More and more people are getting hooked on tablet computers like the iPad. By 2015, there may be as many as 80 million tablet users in the United States alone.
The simplicity of the sleek hand-held devices can make life easier. But for some, a tablet can literally be a pain in the neck.
In a recent study, researchers at the Harvard School of Public Health looked at whether using a tablet in various seating configurations can cause head and neck strain. They found that using a tablet on your lap for extended periods may raise the risk of neck and shoulder discomfort and potential musculoskeletal problems.
The scientists studied 15 experienced tablet users in their natural viewing positions. Placing a tablet on the lap created the greatest strain, the researchers found, because it forces the user to look down at a steep angle, causing head and neck flexion – a particular hazard for users who are doing a lot of typing.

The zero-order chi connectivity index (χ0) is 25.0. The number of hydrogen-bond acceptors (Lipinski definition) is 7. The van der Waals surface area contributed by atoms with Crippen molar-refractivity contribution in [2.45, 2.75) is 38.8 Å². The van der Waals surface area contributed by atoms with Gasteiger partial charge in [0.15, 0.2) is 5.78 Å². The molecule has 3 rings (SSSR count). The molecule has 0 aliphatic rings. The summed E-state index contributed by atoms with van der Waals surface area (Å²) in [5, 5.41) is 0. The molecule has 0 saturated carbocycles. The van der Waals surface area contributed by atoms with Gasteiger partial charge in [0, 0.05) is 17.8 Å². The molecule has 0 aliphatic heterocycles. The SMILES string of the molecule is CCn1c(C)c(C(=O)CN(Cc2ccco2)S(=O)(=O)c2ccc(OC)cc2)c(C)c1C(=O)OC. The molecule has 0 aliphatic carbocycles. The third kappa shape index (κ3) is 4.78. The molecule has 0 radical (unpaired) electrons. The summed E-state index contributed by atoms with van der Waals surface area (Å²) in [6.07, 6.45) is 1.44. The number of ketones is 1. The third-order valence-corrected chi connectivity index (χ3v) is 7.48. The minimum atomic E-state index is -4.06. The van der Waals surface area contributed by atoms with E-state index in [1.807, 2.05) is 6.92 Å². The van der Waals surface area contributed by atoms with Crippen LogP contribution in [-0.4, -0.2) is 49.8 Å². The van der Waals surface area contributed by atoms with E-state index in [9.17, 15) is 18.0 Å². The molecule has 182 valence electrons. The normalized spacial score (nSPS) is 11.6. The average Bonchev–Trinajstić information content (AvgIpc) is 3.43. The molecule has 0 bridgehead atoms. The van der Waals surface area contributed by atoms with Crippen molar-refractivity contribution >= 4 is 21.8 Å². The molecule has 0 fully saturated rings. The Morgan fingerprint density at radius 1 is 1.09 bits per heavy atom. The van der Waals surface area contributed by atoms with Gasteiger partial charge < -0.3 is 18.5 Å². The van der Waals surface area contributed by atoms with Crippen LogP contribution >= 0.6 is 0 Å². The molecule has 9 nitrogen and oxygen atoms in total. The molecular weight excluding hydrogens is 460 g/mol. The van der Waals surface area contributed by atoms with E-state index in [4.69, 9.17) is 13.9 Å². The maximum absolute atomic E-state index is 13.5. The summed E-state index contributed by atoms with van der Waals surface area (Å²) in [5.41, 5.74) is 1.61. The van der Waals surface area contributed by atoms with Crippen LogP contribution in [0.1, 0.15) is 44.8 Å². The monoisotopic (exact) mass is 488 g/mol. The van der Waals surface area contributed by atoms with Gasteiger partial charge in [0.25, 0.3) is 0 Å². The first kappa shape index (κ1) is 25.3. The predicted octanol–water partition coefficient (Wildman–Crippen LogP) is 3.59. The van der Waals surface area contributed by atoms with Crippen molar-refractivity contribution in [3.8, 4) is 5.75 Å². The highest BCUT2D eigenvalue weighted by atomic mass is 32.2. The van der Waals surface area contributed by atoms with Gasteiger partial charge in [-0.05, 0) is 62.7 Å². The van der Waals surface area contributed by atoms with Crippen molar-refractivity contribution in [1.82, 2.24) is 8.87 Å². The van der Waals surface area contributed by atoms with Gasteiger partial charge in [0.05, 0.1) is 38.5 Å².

People can hold tablets in a more upright position while watching a movie, but generally the screen has to be held flatter for the user to type, which causes more flexion and potentially more head and neck strain.
One way to minimize the problem is to use a case that props up the screen to a better viewing angle when you don’t need to type. Even better would be to prop it up on a table. The more elevated the tablet, the less you have to strain your neck to see the screen.
The bottom line
Keeping a tablet like the iPad in your lap can tax neck muscles, but propping it up on a case or table can lessen the strain.